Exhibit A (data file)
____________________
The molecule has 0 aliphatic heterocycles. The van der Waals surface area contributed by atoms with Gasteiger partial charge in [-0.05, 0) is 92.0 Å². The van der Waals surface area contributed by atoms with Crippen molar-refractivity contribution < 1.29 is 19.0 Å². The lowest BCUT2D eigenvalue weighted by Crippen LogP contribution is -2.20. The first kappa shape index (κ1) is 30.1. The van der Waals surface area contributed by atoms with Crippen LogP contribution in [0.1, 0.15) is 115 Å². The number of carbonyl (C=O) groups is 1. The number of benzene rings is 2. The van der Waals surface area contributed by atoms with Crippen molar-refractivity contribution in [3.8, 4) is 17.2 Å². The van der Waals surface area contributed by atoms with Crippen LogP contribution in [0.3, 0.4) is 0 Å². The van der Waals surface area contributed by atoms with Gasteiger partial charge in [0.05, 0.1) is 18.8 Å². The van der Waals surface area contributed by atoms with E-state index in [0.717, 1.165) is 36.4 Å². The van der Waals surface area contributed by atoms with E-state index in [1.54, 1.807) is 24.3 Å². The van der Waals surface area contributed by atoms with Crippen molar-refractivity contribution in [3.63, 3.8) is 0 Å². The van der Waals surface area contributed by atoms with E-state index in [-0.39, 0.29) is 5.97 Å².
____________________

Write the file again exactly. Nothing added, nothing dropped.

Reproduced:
The molecule has 0 aliphatic heterocycles. The van der Waals surface area contributed by atoms with Gasteiger partial charge in [-0.05, 0) is 92.0 Å². The van der Waals surface area contributed by atoms with Crippen molar-refractivity contribution < 1.29 is 19.0 Å². The lowest BCUT2D eigenvalue weighted by Crippen LogP contribution is -2.20. The first kappa shape index (κ1) is 30.1. The van der Waals surface area contributed by atoms with Crippen LogP contribution in [0.1, 0.15) is 115 Å². The number of carbonyl (C=O) groups is 1. The number of benzene rings is 2. The van der Waals surface area contributed by atoms with Crippen molar-refractivity contribution in [3.8, 4) is 17.2 Å². The van der Waals surface area contributed by atoms with Crippen LogP contribution in [0.3, 0.4) is 0 Å². The van der Waals surface area contributed by atoms with Gasteiger partial charge in [0.05, 0.1) is 18.8 Å². The van der Waals surface area contributed by atoms with E-state index in [0.717, 1.165) is 36.4 Å². The van der Waals surface area contributed by atoms with E-state index in [1.54, 1.807) is 24.3 Å². The van der Waals surface area contributed by atoms with Crippen molar-refractivity contribution in [3.63, 3.8) is 0 Å². The van der Waals surface area contributed by atoms with E-state index in [-0.39, 0.29) is 5.97 Å².